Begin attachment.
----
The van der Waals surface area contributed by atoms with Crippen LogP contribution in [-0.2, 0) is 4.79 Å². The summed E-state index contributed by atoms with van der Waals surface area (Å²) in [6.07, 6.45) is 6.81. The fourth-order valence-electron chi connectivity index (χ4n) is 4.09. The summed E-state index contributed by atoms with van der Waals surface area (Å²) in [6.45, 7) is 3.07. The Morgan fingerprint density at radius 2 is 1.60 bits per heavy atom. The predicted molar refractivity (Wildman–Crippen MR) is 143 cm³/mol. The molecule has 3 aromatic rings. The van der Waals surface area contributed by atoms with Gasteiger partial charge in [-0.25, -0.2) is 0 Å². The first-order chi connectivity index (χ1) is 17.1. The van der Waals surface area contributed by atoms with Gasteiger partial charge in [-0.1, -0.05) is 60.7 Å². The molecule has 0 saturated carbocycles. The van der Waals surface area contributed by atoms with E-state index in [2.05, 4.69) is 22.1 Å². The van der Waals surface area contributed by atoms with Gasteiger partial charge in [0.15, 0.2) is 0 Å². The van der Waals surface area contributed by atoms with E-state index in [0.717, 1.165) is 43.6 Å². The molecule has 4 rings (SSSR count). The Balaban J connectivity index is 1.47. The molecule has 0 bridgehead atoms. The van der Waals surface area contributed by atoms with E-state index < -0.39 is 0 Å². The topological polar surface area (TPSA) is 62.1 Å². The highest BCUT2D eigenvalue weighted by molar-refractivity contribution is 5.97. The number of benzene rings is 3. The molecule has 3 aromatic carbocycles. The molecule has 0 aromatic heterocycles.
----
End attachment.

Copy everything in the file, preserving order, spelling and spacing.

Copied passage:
The van der Waals surface area contributed by atoms with Crippen LogP contribution in [-0.2, 0) is 4.79 Å². The summed E-state index contributed by atoms with van der Waals surface area (Å²) in [6.07, 6.45) is 6.81. The fourth-order valence-electron chi connectivity index (χ4n) is 4.09. The summed E-state index contributed by atoms with van der Waals surface area (Å²) in [6.45, 7) is 3.07. The Morgan fingerprint density at radius 2 is 1.60 bits per heavy atom. The predicted molar refractivity (Wildman–Crippen MR) is 143 cm³/mol. The molecule has 3 aromatic rings. The van der Waals surface area contributed by atoms with Gasteiger partial charge in [-0.25, -0.2) is 0 Å². The first-order chi connectivity index (χ1) is 17.1. The van der Waals surface area contributed by atoms with Gasteiger partial charge in [-0.1, -0.05) is 60.7 Å². The molecule has 0 saturated carbocycles. The van der Waals surface area contributed by atoms with E-state index in [2.05, 4.69) is 22.1 Å². The van der Waals surface area contributed by atoms with Gasteiger partial charge in [0.15, 0.2) is 0 Å². The van der Waals surface area contributed by atoms with E-state index in [0.717, 1.165) is 43.6 Å². The molecule has 4 rings (SSSR count). The Balaban J connectivity index is 1.47. The molecule has 0 bridgehead atoms. The van der Waals surface area contributed by atoms with E-state index < -0.39 is 0 Å². The topological polar surface area (TPSA) is 62.1 Å². The highest BCUT2D eigenvalue weighted by molar-refractivity contribution is 5.97. The number of benzene rings is 3. The molecule has 3 aromatic carbocycles. The molecule has 0 aromatic heterocycles.